Last month, The Heritage Foundation, a conservative American think-tank, published its annual map (above) of China’s direct foreign investment (FDI) by destination, covering investments of at least $100 million made in 2011. The data comes from its China Global Investment Tracker, which goes back five years.
The dominant aspect of Chinese investment in 2010 was a rush to South America, led by (but not limited to) Brazil. Other features include a jump in new, large construction contracts and fewer failed transactions. Chinese investment in the U.S. in 2010 was steady at a bit over $6 billion but far more diversified than in 2009.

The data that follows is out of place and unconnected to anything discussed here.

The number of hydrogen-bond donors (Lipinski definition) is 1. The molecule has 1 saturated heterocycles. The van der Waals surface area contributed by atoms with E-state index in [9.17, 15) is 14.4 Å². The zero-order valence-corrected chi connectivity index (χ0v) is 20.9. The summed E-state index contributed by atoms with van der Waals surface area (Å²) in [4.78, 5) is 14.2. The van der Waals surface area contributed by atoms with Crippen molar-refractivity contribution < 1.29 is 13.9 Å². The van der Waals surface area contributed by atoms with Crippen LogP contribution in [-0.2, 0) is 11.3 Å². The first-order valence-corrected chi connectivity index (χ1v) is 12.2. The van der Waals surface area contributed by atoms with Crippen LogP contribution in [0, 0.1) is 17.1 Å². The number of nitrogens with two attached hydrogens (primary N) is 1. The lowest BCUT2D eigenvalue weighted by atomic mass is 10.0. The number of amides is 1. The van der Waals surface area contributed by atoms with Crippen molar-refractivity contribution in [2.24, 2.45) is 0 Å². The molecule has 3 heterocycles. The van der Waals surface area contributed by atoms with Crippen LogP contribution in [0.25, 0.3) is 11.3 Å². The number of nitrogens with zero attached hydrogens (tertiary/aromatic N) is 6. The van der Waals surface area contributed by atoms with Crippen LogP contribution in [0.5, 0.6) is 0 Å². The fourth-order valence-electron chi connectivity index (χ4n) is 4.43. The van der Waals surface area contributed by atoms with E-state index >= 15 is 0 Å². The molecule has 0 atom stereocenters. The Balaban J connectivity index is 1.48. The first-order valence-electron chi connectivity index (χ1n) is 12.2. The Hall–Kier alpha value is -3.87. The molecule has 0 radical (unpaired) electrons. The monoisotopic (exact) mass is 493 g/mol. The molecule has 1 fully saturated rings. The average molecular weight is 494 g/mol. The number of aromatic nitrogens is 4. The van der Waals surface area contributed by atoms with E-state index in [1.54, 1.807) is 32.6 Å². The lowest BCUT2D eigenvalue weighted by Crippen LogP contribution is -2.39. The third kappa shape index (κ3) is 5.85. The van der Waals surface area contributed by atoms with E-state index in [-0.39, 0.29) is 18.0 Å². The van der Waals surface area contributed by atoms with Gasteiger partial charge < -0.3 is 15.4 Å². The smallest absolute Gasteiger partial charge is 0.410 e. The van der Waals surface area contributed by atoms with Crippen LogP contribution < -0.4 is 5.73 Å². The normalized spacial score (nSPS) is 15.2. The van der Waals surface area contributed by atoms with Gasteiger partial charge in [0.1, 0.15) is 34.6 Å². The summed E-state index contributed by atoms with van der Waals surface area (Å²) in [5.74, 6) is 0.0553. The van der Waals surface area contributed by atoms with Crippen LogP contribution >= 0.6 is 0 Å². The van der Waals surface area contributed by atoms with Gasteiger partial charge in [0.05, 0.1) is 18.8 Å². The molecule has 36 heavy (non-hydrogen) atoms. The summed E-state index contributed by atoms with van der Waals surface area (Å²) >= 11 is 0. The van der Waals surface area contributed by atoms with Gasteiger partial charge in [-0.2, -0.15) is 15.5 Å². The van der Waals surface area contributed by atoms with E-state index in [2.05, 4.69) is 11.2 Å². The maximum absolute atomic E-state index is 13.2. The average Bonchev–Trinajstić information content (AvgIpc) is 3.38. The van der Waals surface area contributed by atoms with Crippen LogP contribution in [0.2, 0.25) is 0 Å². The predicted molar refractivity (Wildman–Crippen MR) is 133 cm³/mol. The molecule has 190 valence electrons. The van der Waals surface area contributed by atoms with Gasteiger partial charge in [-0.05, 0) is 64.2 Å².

No great surprises there, though the map does highlight the ubiquity of Chinese FDI last year.
In a new blog post, Derek Scissors, Research Fellow in Asia Economic Policy in the Asian Studies Center at The Heritage Foundation, lays out the Foundation’s policy prescriptions. These include clarifying which areas of America’s natural resources and manufacturing are open to Chinese FDI and “sharpening the mandate” of the Committee on Foreign Investment in the United States (Cfius), an inter-agency committee comprised of representatives of 16 U.S. government departments and agencies that reviews the national security implications of foreign investments in the U.S.